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The Global Need for Nuclear Power

Vienna, Austria

The nuclear power option is attracting increasing attention in East and South East Asia. It is not difficult to understand why. The fastest developing economies in the world require rapid growth in their energy resources. In the Republic of Korea, where a phenomenal economic development has taken place, electricity use per person was at 100 kWh per year in 1964. Today it is 4000.

The Republic of Korea is fast developing its nuclear programme. Today it has 11 reactors operating. In 10 years time there may be over 25. Japan, which has hardly any indigenous energy resources and whose post war development was an even greater economic miracle than that of Germany, has today more than 50 nuclear power reactors providing some 33% of Japan's electricity. China, a late starter in the nuclear power field, currently has only three reactors operating, but the prospects are for a very fast expanding programme.

The use of fossil sources of energy is growing even faster than nuclear, whose usefulness at present is mainly in responding to the demand for electricity. Indeed, overall oil, gas and coal - fossil fuels - provide most of the commercial energy that the world uses - or about 90%. Of this 36% is oil, 31% is coal and 22% is gas. Nuclear power and hydro power provide about 11% - nuclear a little less than hydro. Geothermal gives us about 0.5% and commercial renewables, like solar, wind and biomass, about 0.1%.

It is precisely this crushing domination of fossil fuels that has led in the last thirty years to the active consideration - and increased use - of nuclear power. It used to be said that the cheapest energy is the best energy and the price tag still certainly remains of crucial importance. However, some other factors cannot be ignored.

One of the early worries about the fossil fuels concerned the resource base. The Club of Rome and other institutions warned that oil and gas would soon be depleted. The resource worry is voiced with less intensity as more oil and gas and coal finds are made and become exploitable with new techniques. Nevertheless there is a broad understanding and agreement that at current levels of use exploitable oil and gas will run out within 50 years, while coal may last more than 200 years. Considering that the lead times are very long in the field of energy, we cannot allow ourselves to ignore the resource issue. We must know how we shall satisfy our future need for energy.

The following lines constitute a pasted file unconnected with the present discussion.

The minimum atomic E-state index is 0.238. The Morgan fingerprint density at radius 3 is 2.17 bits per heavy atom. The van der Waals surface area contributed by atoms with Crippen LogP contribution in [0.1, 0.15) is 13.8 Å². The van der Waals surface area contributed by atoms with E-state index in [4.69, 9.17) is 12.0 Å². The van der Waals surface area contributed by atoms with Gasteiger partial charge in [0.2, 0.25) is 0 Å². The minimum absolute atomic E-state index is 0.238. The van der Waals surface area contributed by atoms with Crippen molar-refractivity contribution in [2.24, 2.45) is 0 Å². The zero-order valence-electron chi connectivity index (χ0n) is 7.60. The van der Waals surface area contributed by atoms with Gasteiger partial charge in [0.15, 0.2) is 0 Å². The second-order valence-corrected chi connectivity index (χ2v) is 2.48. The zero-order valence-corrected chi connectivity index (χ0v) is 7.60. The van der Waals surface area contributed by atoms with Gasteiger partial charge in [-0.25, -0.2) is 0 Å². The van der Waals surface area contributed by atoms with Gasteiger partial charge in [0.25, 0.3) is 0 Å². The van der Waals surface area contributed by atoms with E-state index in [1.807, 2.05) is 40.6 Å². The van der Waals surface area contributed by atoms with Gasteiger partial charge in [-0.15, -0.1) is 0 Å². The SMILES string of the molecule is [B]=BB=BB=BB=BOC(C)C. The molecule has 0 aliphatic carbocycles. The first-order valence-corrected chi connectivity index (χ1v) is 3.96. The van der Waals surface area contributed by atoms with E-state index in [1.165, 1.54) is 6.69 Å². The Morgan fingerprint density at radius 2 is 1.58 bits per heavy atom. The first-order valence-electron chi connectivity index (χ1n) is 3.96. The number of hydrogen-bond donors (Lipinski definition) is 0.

Industrialized countries also became concerned about the risks of being dependent on oil and gas from politically volatile areas like the Middle East. The oil blockade was a powerful alarm clock that led energy poor countries like France and Japan to diversify their energy base and turn to energy saving and to nuclear power in order to become less vulnerable. Today, however, this lesson seems to carry little weight in many places. For instance, despite the continued lack of stability in the Middle East, the United States dependence on oil from this region is growing.

While the dramatic price increases following the oil blockade and OPEC control had a strong impact on energy policies, the price of oil and gas has dropped drastically since then and the shock has worn off. With economies happily sailing on a sea of cheap oil or floating on a cushion of cheap gas, thoughts about future energy supply are not allowed to seriously disturb the complacency of the moment. And yet, more and more analysts, commentators and politicians are becoming concerned about the stagnation of nuclear power in the Western industrialized countries and aware of the need to bring nuclear power development back into gear. Today the actual and potential environmental consequences of the current level of use of fossil fuels contribute strongly to this awareness. The situation is somewhat paradoxical. One reason why a sizeable segment of public opinion became sceptical about nuclear power was undoubtedly the concern which it felt generally about industrial waste and pollution - in which it included nuclear waste. While this scepticism and concern, in the minds of many, are still felt about nuclear power and its waste, it is realized today by many others that nuclear power, which releases hardly any greenhouse gases, may help alleviate one of our greatest environmental threats, namely global warming.

Fossil Fuels and the Environment

Let me focus for a moment on the environmental dangers of continued use of fossil fuels at current or increased levels. In the 1970s and early 1980s the major concern was that the release of sulphur dioxide and nitrogen oxides led to acid rains, damaging forests and lakes. This concern remains, but several techniques now exist to eliminate or drastically reduce the emission of these noxious gases - though at considerable cost. However, no technique is available to remove or neutralize the CO2 which is formed at the burning of all fossil fuels and which, together with some other gases like methane leaked during the extraction and piping of natural gas, are believed to lead to an increase in the temperature of the world's atmosphere - global warming.